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Bryan Adams - 'Live At The Royal Albert Hall'


Most people are aware that I’m a colossal Bryan Adams fan. He was the first artist I was truly a fan of after “borrowing” my Uncle’s ‘Into The Fire’ cassette when I was eight, and I’ve seen him thirty-plus times live.

Adams’ latest release is a four-disc box-set (3CD/1Blu-ray or 4LP/1Blu-ray) that commemorates his three-night stint at The Royal Albert Hall last year (and now the 30th Anniversary of ‘Cuts Like A Knife’) when he played a different album each night with ‘Cuts...’, ‘...Fire’ and ‘Waking Up The Neighbours’. I really wanted to go to the latter, but was dealing with intense Covid anxieties that got the better of me. Therefore, I was really looking forward to reviewing this. As usual, I didn’t read any blurb or watch any videos, and boy did this surprise in many ways. The first thing that caught my eye was the track listing. I was expecting the album tracks followed by a selection of others, but no, it’s just the album cuts and that’s it.

I decided to listen in chronological order, so started with ‘Cuts...’ and what I heard was not what I expected. Instead of the roaring crowd, clap-alongs, Adams encouraging the audience to yell and sing or Keith Scott and Adams mucking about, the first disc opens with almost silence. What you then get is Adams and his band belting through all the album tracks one-by-one in what the video later showed was an empty RAH. I’d be lying if I didn’t say that left me a little disappointed.

However, once I got over the unexpected shock, I was soon getting well into listening to all those glorious songs, many that I suspect I’ve not heard in several years and maybe over a decade. I really adored relistening to the likes of ‘Take Me Back’, ‘This Time’, ‘I’m Ready’ and the title-track. ‘Into...’ left me with goosebumps many times and I reminisced about some of the first Adams’ songs I ever heard. I’d forgotten how much I loved the title-track, ‘Heat Of The Night’, ‘Another Day’ (my college anthem – “Woke up lying on the floor, can’t recall the night before”), ‘Only The Strong Survive’, ‘Rebel’ and ‘Hearts On Fire’.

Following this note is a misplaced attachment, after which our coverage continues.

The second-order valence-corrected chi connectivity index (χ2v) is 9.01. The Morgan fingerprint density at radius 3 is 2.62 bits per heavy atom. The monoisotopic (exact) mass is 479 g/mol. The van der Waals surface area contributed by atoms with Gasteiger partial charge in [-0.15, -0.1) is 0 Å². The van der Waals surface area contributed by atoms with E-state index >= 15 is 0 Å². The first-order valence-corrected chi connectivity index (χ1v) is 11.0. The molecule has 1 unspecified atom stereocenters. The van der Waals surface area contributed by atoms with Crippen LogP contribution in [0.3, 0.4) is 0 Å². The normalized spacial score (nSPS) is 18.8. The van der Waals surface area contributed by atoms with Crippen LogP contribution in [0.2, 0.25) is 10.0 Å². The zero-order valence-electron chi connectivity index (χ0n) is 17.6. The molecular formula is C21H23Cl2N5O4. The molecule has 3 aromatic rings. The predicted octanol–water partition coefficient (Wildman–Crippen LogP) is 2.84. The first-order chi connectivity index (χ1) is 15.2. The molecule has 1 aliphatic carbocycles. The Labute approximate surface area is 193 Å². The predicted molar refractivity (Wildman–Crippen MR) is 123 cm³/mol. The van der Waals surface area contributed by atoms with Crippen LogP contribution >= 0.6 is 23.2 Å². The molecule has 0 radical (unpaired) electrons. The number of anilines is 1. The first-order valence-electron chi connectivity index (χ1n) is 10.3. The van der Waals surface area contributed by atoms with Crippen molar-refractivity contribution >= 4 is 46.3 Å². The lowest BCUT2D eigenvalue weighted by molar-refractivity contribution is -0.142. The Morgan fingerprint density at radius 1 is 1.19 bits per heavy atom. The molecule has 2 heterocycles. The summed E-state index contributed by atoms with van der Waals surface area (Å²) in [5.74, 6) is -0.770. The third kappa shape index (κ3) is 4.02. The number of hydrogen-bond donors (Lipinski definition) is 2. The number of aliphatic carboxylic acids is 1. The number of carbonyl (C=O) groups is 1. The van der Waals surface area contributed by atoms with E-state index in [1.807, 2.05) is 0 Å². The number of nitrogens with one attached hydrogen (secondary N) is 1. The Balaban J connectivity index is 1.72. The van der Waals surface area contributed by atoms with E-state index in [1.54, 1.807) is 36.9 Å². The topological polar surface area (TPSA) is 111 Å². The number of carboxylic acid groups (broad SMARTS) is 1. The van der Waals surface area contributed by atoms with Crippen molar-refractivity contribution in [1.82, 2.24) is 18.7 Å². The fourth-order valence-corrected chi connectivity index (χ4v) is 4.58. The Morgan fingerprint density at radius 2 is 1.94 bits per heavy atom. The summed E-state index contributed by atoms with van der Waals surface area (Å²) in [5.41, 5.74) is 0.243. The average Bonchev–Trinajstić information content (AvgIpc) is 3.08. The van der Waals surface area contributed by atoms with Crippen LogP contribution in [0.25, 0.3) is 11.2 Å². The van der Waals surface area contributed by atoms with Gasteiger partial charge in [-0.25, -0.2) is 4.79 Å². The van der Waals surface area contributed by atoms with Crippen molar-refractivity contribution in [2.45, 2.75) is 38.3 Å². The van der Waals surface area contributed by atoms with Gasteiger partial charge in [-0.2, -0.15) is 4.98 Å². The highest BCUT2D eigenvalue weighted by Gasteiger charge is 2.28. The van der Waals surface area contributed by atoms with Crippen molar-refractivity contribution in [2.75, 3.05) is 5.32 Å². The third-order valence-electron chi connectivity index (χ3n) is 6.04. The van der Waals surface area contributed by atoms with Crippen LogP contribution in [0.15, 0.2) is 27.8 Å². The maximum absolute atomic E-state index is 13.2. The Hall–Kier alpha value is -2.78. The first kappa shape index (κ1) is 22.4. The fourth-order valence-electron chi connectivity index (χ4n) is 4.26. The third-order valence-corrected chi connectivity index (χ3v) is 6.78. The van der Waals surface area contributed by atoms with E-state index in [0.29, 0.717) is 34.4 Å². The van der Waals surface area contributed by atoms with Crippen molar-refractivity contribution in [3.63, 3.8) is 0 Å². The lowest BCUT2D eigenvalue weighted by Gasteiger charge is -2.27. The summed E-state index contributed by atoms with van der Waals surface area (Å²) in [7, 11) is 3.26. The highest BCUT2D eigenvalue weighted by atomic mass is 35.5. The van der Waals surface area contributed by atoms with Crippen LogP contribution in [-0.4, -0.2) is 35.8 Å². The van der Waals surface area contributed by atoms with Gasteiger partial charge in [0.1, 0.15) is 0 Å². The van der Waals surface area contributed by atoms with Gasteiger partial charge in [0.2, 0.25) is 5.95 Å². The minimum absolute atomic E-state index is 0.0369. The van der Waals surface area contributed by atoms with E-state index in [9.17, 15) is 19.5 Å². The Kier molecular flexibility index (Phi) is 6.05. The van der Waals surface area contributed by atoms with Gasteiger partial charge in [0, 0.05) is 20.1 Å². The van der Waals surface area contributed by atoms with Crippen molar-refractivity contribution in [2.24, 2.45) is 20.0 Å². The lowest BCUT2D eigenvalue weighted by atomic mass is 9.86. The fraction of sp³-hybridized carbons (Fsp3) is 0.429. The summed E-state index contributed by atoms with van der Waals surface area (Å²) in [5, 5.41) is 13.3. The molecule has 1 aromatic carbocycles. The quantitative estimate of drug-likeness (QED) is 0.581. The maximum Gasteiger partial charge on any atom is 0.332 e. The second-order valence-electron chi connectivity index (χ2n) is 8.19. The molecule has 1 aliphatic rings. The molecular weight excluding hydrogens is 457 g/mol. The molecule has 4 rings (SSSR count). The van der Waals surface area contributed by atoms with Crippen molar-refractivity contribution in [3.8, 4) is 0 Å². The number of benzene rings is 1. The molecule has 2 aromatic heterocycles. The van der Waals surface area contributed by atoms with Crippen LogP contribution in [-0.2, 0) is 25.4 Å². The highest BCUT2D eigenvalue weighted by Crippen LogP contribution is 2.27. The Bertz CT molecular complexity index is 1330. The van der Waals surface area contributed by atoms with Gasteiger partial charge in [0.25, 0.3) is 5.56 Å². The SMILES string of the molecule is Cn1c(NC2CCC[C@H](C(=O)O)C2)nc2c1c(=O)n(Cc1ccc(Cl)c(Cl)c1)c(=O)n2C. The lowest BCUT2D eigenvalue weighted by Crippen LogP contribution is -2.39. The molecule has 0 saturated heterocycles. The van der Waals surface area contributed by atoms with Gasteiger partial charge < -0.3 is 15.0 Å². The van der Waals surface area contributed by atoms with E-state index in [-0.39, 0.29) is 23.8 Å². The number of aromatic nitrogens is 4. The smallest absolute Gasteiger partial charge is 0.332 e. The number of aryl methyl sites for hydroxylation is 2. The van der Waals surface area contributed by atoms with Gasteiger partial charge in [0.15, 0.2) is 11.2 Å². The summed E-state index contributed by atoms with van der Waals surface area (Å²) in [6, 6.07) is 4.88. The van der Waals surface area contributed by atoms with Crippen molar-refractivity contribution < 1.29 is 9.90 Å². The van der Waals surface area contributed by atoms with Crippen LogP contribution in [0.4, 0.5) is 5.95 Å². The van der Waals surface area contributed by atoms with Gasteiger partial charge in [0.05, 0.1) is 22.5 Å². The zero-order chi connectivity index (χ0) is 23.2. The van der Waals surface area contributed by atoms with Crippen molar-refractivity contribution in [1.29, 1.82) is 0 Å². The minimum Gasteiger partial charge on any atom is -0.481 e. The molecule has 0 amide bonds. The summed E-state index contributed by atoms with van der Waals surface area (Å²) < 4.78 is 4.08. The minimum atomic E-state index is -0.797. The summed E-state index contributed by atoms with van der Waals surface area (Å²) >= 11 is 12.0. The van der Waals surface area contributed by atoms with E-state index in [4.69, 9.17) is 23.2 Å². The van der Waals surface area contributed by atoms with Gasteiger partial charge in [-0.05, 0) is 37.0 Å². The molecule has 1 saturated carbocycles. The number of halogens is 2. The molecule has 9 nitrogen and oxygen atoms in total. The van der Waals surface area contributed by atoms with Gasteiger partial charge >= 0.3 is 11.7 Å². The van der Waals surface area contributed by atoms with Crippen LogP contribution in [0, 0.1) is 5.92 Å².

The quality is every bit as good as you would expect. Adams’ voice may have lost a faint touch of its rasp, but he continues to sound great. He also still has the awesome, ever-present Scott on guitar by his side, along with Pat Steward (drums), Sol Walker (bass) and Gary Breit (keyboards), and musically and production-wise it/ they sound great. I can’t fault the discs, even if I personally would have loved fully live tracks for ‘...Fire’.

It thus goes without saying that I was euphoric when I hit play for ‘Is Your Mama Gonna Miss Ya?’ from ‘...Neighbours’ and was greeted by crowd noise. This is my personal favourite Adams album for a host of sentimental reasons. I have no room to explain what this disc did to me. It had me boogieing, air-guitaring and screaming along to ‘Hey Honey, I’m Packin’ You In!’, ‘House Arrest’, ‘There Will Never Be Another Tonight’, ‘Not Guilty’ and my old favourite ‘Touch The Hand’. As for ‘Thought I’d Died And Gone To Heaven’, there are a lot of memories tied to it and this one actually brought a tear to my eye. The recording and production are fabulous, and I honestly wish I’d overcome my fears to be there. The first two discs may not be the “true” live experience of ‘Live, Live, Live’ or ‘Wembley 1996 Live’, but this is still a fabulous collection of songs that show why Bryan Adams remains one of the world’s best live performers.


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